Edna is an on-again, off-again typist, but we rarely hear of what she typed in the time before the document we’re reading. The very act of typing, as with OCD rituals, calms her and spurs her to type more. A short conversation she had at a party is revealing. Asked if she was a writer she replied, “‘No. I type.’” (110) When she was sent to a writer’s retreat her typewriter was, at first, kept from her, but when she regained it she was at a loss for words. “I could not think of anything to type at Potopotawoc. Sometimes I copied things out of magazines, I typed an entire issue of the New Yorker, including the ads” (212; an unwitting example of what we could now call uncreative writing). Further: “And when I would refuse to stop typing, after he had been calling to me for a while, Clarence would come to the bottom of the stairs and shout, ‘Are you out of your mind, Edna?’ It was not a question” (213). She seeks peace and order in this activity, maybe to prevent the escape of an “exploding thought” (168). Like her mother, Edna rips things up, and Glass is filled with papers and books strewn everywhere, paper balled up and thrown, as well as glasses and typewriters, and there is a telling reference to her parents’ unhappy marriage when her mother states she wanted to fill her husband “full of bullets” (68). As a child Edna often had screaming fits. The violence that comes out is in keeping with the haphazard reminiscing that carries a reader along.
In that staggered trail of memories much is made of Clarence’s lack of talent, according to Edna, and, as far as she allows us to see, that of the literary world. Harsh remarks about him range from literary criticism or envy—“Even in the fullness of his power, Clarence was not an imaginative writer. When he became wildly inventive it was usually in a dishonest way…” (184)—to the personal:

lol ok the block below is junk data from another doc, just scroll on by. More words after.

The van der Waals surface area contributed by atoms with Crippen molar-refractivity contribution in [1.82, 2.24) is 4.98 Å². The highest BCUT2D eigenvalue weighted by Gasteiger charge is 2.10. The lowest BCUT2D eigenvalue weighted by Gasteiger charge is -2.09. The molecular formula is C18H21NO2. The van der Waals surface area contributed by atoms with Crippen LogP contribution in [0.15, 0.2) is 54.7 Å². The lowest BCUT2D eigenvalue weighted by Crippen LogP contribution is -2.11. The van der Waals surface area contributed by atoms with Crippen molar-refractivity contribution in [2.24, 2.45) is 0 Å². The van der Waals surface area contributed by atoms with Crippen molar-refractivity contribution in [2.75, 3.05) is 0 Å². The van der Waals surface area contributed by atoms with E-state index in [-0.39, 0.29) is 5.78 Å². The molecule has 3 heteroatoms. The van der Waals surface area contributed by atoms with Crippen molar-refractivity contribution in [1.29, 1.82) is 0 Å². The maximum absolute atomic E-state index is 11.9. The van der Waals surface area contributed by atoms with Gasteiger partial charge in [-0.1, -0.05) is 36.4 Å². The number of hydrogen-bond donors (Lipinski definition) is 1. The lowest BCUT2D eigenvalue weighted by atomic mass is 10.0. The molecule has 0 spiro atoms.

The deprivations of his childhood made what he wrote seem authentic and significant, but they also made him narrow-minded and intolerant of my life, because he thought that if one had not suffered in a crude and obvious and really external way, in the way he had suffered, and his family had suffered for generations, then one had not truly suffered at all and was just acting up or pretending. (149)
These thoughts come to the surface because Edna has been asked by Clarence’s publisher to write a preface to a 40th anniversary edition of her dead husband’s only successful book, The Forest at Night. “I thought for a moment that I would write back and remind [Angelina Grossman] of one or two painful things, painful to me still, I planned to say, and I trusted also painful to them, the people at Webster and Davis, now that they have had time to reflect.” (25) She rips up their letter, then tapes it back together because it “occurred to me that if I refused they might ask Lily [the woman Clarence left Edna for] to do it, ask her out of spite, because of the unpleasant things I said about them at the time.” (25) For the first time in years she removes her typewriter from a closet. She quits her job, suddenly and without explanation, but reading between the lines a reader can assume that she has been disturbed by the request.
Edna’s typing brings past and present together, along with murky thoughts about the future. She has removed herself from the working world, and the roadway outside her apartment building, “the Connector” (37), cannot keep her tethered to others. She begins a spiral into inanition: